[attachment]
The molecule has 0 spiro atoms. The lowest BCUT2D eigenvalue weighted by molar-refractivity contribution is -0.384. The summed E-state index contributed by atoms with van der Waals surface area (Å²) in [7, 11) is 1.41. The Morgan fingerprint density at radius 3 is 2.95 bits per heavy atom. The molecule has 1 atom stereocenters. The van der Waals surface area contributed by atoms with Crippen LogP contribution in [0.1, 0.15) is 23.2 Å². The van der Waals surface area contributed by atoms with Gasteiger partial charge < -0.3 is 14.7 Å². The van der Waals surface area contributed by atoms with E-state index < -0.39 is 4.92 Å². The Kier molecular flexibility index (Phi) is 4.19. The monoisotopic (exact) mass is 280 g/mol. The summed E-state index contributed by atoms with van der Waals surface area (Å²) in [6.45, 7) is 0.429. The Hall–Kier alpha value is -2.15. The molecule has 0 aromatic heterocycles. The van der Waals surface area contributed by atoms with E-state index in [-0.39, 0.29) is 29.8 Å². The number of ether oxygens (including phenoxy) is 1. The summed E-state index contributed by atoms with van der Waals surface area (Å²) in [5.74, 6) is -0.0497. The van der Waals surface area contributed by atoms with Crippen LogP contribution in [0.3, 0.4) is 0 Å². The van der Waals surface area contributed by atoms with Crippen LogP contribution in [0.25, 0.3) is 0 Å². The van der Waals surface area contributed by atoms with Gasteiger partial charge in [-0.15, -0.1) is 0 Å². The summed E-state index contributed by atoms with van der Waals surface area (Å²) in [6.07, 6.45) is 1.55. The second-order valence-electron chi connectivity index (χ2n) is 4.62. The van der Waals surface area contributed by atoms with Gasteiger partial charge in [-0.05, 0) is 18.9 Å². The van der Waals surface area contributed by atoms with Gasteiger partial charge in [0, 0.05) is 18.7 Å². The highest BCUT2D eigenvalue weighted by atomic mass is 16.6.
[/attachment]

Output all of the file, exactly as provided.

The molecule has 0 spiro atoms. The lowest BCUT2D eigenvalue weighted by molar-refractivity contribution is -0.384. The summed E-state index contributed by atoms with van der Waals surface area (Å²) in [7, 11) is 1.41. The Morgan fingerprint density at radius 3 is 2.95 bits per heavy atom. The molecule has 1 atom stereocenters. The van der Waals surface area contributed by atoms with Crippen LogP contribution in [0.1, 0.15) is 23.2 Å². The van der Waals surface area contributed by atoms with Gasteiger partial charge < -0.3 is 14.7 Å². The van der Waals surface area contributed by atoms with E-state index < -0.39 is 4.92 Å². The Kier molecular flexibility index (Phi) is 4.19. The monoisotopic (exact) mass is 280 g/mol. The summed E-state index contributed by atoms with van der Waals surface area (Å²) in [6.45, 7) is 0.429. The Hall–Kier alpha value is -2.15. The molecule has 0 aromatic heterocycles. The van der Waals surface area contributed by atoms with E-state index in [-0.39, 0.29) is 29.8 Å². The number of ether oxygens (including phenoxy) is 1. The summed E-state index contributed by atoms with van der Waals surface area (Å²) in [5.74, 6) is -0.0497. The van der Waals surface area contributed by atoms with Crippen LogP contribution in [0.3, 0.4) is 0 Å². The van der Waals surface area contributed by atoms with Crippen LogP contribution in [0.25, 0.3) is 0 Å². The van der Waals surface area contributed by atoms with Gasteiger partial charge in [-0.15, -0.1) is 0 Å². The summed E-state index contributed by atoms with van der Waals surface area (Å²) in [6.07, 6.45) is 1.55. The second-order valence-electron chi connectivity index (χ2n) is 4.62. The van der Waals surface area contributed by atoms with Gasteiger partial charge in [-0.05, 0) is 18.9 Å². The van der Waals surface area contributed by atoms with Gasteiger partial charge in [0, 0.05) is 18.7 Å². The highest BCUT2D eigenvalue weighted by atomic mass is 16.6.